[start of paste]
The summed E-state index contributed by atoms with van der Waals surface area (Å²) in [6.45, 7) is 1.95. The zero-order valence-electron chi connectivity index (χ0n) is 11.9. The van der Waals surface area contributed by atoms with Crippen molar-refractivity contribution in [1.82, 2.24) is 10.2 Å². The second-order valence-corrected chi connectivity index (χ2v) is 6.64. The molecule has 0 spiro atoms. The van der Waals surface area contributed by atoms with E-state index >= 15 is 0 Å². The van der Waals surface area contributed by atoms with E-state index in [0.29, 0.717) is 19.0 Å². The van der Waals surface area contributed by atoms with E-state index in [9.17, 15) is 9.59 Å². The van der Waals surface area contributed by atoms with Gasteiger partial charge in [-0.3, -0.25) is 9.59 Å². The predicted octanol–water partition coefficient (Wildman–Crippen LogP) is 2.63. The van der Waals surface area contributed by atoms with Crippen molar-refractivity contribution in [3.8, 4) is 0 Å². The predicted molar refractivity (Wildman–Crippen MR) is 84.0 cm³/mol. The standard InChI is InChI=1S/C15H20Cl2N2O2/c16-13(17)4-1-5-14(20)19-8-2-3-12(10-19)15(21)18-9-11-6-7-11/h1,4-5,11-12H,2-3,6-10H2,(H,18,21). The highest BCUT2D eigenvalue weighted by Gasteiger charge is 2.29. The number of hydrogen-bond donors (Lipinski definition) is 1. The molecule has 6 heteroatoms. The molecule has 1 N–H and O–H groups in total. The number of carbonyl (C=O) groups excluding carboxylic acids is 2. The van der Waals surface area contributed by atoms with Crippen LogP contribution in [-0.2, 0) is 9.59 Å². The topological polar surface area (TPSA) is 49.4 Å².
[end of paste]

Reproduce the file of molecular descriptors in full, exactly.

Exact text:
The summed E-state index contributed by atoms with van der Waals surface area (Å²) in [6.45, 7) is 1.95. The zero-order valence-electron chi connectivity index (χ0n) is 11.9. The van der Waals surface area contributed by atoms with Crippen molar-refractivity contribution in [1.82, 2.24) is 10.2 Å². The second-order valence-corrected chi connectivity index (χ2v) is 6.64. The molecule has 0 spiro atoms. The van der Waals surface area contributed by atoms with E-state index >= 15 is 0 Å². The van der Waals surface area contributed by atoms with E-state index in [0.29, 0.717) is 19.0 Å². The van der Waals surface area contributed by atoms with E-state index in [9.17, 15) is 9.59 Å². The van der Waals surface area contributed by atoms with Gasteiger partial charge in [-0.3, -0.25) is 9.59 Å². The predicted octanol–water partition coefficient (Wildman–Crippen LogP) is 2.63. The van der Waals surface area contributed by atoms with Crippen molar-refractivity contribution in [3.8, 4) is 0 Å². The predicted molar refractivity (Wildman–Crippen MR) is 84.0 cm³/mol. The standard InChI is InChI=1S/C15H20Cl2N2O2/c16-13(17)4-1-5-14(20)19-8-2-3-12(10-19)15(21)18-9-11-6-7-11/h1,4-5,11-12H,2-3,6-10H2,(H,18,21). The highest BCUT2D eigenvalue weighted by Gasteiger charge is 2.29. The number of hydrogen-bond donors (Lipinski definition) is 1. The molecule has 6 heteroatoms. The molecule has 1 N–H and O–H groups in total. The number of carbonyl (C=O) groups excluding carboxylic acids is 2. The van der Waals surface area contributed by atoms with Crippen LogP contribution in [-0.2, 0) is 9.59 Å². The topological polar surface area (TPSA) is 49.4 Å².